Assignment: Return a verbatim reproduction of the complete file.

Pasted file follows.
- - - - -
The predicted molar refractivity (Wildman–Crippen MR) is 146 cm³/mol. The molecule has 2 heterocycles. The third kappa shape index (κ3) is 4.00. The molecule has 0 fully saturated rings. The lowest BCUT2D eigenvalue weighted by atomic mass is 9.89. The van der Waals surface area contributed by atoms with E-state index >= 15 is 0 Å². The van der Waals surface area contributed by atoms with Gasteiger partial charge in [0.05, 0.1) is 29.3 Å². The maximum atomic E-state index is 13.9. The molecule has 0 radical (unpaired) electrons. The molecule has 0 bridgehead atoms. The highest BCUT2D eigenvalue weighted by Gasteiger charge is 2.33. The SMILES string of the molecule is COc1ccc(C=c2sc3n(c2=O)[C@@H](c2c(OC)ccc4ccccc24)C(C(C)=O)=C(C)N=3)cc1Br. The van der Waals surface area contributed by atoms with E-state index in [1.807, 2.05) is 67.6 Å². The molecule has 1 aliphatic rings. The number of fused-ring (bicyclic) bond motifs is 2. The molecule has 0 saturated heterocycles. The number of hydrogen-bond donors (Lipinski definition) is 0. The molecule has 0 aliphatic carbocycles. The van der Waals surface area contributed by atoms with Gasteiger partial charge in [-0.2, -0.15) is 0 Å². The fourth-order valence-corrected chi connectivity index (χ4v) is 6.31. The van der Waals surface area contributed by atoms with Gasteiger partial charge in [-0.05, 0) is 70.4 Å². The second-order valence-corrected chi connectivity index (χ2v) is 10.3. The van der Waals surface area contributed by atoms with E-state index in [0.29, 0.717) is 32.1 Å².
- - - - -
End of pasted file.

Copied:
The predicted molar refractivity (Wildman–Crippen MR) is 146 cm³/mol. The molecule has 2 heterocycles. The third kappa shape index (κ3) is 4.00. The molecule has 0 fully saturated rings. The lowest BCUT2D eigenvalue weighted by atomic mass is 9.89. The van der Waals surface area contributed by atoms with E-state index >= 15 is 0 Å². The van der Waals surface area contributed by atoms with Gasteiger partial charge in [0.05, 0.1) is 29.3 Å². The maximum atomic E-state index is 13.9. The molecule has 0 radical (unpaired) electrons. The molecule has 0 bridgehead atoms. The highest BCUT2D eigenvalue weighted by Gasteiger charge is 2.33. The SMILES string of the molecule is COc1ccc(C=c2sc3n(c2=O)[C@@H](c2c(OC)ccc4ccccc24)C(C(C)=O)=C(C)N=3)cc1Br. The van der Waals surface area contributed by atoms with E-state index in [1.807, 2.05) is 67.6 Å². The molecule has 1 aliphatic rings. The number of fused-ring (bicyclic) bond motifs is 2. The molecule has 0 saturated heterocycles. The number of hydrogen-bond donors (Lipinski definition) is 0. The molecule has 0 aliphatic carbocycles. The van der Waals surface area contributed by atoms with Gasteiger partial charge in [-0.2, -0.15) is 0 Å². The fourth-order valence-corrected chi connectivity index (χ4v) is 6.31. The van der Waals surface area contributed by atoms with Gasteiger partial charge in [-0.05, 0) is 70.4 Å². The second-order valence-corrected chi connectivity index (χ2v) is 10.3. The van der Waals surface area contributed by atoms with E-state index in [0.29, 0.717) is 32.1 Å².